Three reasons why Snapchat is moving into ad tech | Marketing Week


Reports that Snapchat is looking to work with ad tech companies and agencies by opening an API show the social network is keen to move beyond offering just reach as it aims to become a “fully fledged social advertising platform” and give advertisers the chance to target and measure the effectiveness of their advertising.

Source: Three reasons why Snapchat is moving into ad tech | Marketing Week

Brands have been quick to make moves onto Snapchat. The site offers something that almost all advertisers want – access to an engaged, young, mobile audience.

Last year, Vodafone used Snapchat for its anti-bullying campaign ‘Be Strong’, while brands such as Unilever, Currys PC World and Burberry have also experimented with the platform.

So far, Snapchat has been selling itself to ad execs as a brand building platform. It has mostly worked with the top global brands which have the budgets for bigger campaigns and receive dedicated help from Snapchat so that ads are in-keeping with other content on the app and do not disrupt the overall user experience.

However the service is now understood to be plotting to launch an API that would lower the barrier to entry and enable Snapchat to offer a wider range of ad services – from better targeting to direct response ads. According to Digiday, Snapchat is talking with partners with plans to start testing as early as Spring, although a full API launch might be come for another year.

Snapchat is not commenting on the report.

Becoming a fully fledged ad platform

With demand for advertising on Snapchat growing, this latest move is a “natural development”, according to social media agency We Are Social.

“The opportunity to create innovative campaigns and reach a younger audience means that demand from brands to advertise on Snapchat is increasing, and the development of a robust API will both accelerate this and lower the barriers to entry,” explains We Are Social’s social media manager Conor Lynch.

“It should also help develop the platform’s targeting functionality and the use of its existing audience data, which is currently quite limited. Snapchat is moving into the same space as Facebook, Twitter and Instagram, in becoming a fully fledged social advertising platform.”

The move is a sign of Snapchat’s desire to move beyond being the cool kid of the mobile world to a fully fledged social ad platform. Facebook, Twitter and Instagram all started off with smaller plays in advertising before opening up their platforms.

The latest example, Instagram, released its API last year, allowing partners such as Adobe, Salesforce and Kenshoo to develop services to help brands. That includes services such as targeting as well as more data on ad effectiveness. Instagram has since opened up its ad platform to all brands and most markets globally.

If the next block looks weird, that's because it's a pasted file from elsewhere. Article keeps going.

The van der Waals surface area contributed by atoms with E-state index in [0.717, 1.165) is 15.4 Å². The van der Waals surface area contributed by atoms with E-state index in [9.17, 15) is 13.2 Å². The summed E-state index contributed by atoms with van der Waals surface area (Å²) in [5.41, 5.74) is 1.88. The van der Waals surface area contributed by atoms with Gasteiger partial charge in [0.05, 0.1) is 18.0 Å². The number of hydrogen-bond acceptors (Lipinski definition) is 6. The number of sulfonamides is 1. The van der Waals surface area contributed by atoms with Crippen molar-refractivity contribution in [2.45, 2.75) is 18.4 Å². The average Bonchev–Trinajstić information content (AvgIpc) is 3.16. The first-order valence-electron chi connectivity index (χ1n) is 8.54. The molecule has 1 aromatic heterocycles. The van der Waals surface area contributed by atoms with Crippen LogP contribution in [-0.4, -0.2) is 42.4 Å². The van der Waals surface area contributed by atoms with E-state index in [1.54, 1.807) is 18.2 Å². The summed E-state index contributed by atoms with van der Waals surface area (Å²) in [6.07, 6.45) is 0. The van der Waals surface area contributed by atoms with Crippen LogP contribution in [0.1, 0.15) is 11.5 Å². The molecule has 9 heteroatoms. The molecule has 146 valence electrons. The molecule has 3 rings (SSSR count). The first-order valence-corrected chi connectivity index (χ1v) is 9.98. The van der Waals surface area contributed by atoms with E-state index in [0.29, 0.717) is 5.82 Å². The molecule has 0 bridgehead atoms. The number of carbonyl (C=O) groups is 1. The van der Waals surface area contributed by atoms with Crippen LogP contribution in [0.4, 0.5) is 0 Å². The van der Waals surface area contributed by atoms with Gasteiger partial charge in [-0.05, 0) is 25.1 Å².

Proving ad effectiveness

Where Snapchat falls down is on ad effectiveness. According to a survey by eMarketer, US brand and ad agency execs score Snapchat a D (on a scale from A+ to F) for ad effectiveness, behind all the other major social media platforms. It also performs the worst in terms of driving ROI, driving sales, ad measurement and analytics and targeting effectiveness.

emarketer snapchat figs

Georgia Burke, social media manager at creative agency JWT, explains: “Snapchat is the coolest kid in the world of social media, with a huge engaging mobile audience at its fingertips. However up until now, reach is all it could offer to brands. Brands were apprehensive about spending money on the platform because it was very difficult to measure the effectiveness of a campaign.”

Opening an API should help change that. It should enable brands to target ads based on people’s demographics and interests and give them the data they need to measure effectiveness.

That in turn will encourage more marketers to use the platform and help boost its revenues.

“If Snapchat opens a typical API, brands will be able to confidently measure the success of their adverts, encouraging more to start using it as advertising platforms.”

Georgia Burke, social media manager, JWT

“It will give brands access to a very engaged specific audience and the ability to measure the success of their adverts, which is a win/win situation,” explains Burke.

Taking a controlled approach

However she cautions that Snapchat will need to take a controlled approach to opening up its ad platform to ensure ads do not disrupt the user experience and drive away the young, engaged, mobile audience that has made them such a draw for advertisers.

Marketers will also have to ensure they are making ads and content that fits with user expectations and is relevant to their brand.

“Snapchat needs to stay true to itself in order to reassure users that they are the same platform they have always been. Brands will need to create engaging content that natively merges with the fun, of the moment, organic content that is already present on Snapchat,” she concludes.

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